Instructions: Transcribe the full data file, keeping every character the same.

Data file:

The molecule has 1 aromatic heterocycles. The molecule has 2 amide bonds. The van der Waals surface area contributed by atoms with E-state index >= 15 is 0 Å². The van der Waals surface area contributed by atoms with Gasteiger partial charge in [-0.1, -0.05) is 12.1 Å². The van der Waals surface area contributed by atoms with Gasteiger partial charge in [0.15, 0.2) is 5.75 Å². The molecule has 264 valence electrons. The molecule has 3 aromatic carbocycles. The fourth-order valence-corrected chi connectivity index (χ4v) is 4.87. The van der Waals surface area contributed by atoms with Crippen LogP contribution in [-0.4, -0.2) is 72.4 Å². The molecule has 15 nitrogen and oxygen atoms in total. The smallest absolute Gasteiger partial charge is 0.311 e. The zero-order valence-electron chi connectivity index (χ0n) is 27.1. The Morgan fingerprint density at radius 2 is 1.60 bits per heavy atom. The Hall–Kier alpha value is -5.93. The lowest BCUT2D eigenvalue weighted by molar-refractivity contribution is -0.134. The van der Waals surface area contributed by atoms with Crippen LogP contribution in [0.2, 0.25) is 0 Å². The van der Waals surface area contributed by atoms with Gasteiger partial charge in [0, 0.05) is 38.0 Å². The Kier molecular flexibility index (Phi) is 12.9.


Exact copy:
The molecule has 1 aromatic heterocycles. The molecule has 2 amide bonds. The van der Waals surface area contributed by atoms with E-state index >= 15 is 0 Å². The van der Waals surface area contributed by atoms with Gasteiger partial charge in [-0.1, -0.05) is 12.1 Å². The van der Waals surface area contributed by atoms with Gasteiger partial charge in [0.15, 0.2) is 5.75 Å². The molecule has 264 valence electrons. The molecule has 3 aromatic carbocycles. The fourth-order valence-corrected chi connectivity index (χ4v) is 4.87. The van der Waals surface area contributed by atoms with Crippen LogP contribution in [-0.4, -0.2) is 72.4 Å². The molecule has 15 nitrogen and oxygen atoms in total. The smallest absolute Gasteiger partial charge is 0.311 e. The zero-order valence-electron chi connectivity index (χ0n) is 27.1. The Morgan fingerprint density at radius 2 is 1.60 bits per heavy atom. The Hall–Kier alpha value is -5.93. The lowest BCUT2D eigenvalue weighted by molar-refractivity contribution is -0.134. The van der Waals surface area contributed by atoms with Crippen LogP contribution in [0.2, 0.25) is 0 Å². The van der Waals surface area contributed by atoms with Gasteiger partial charge in [0, 0.05) is 38.0 Å². The Kier molecular flexibility index (Phi) is 12.9.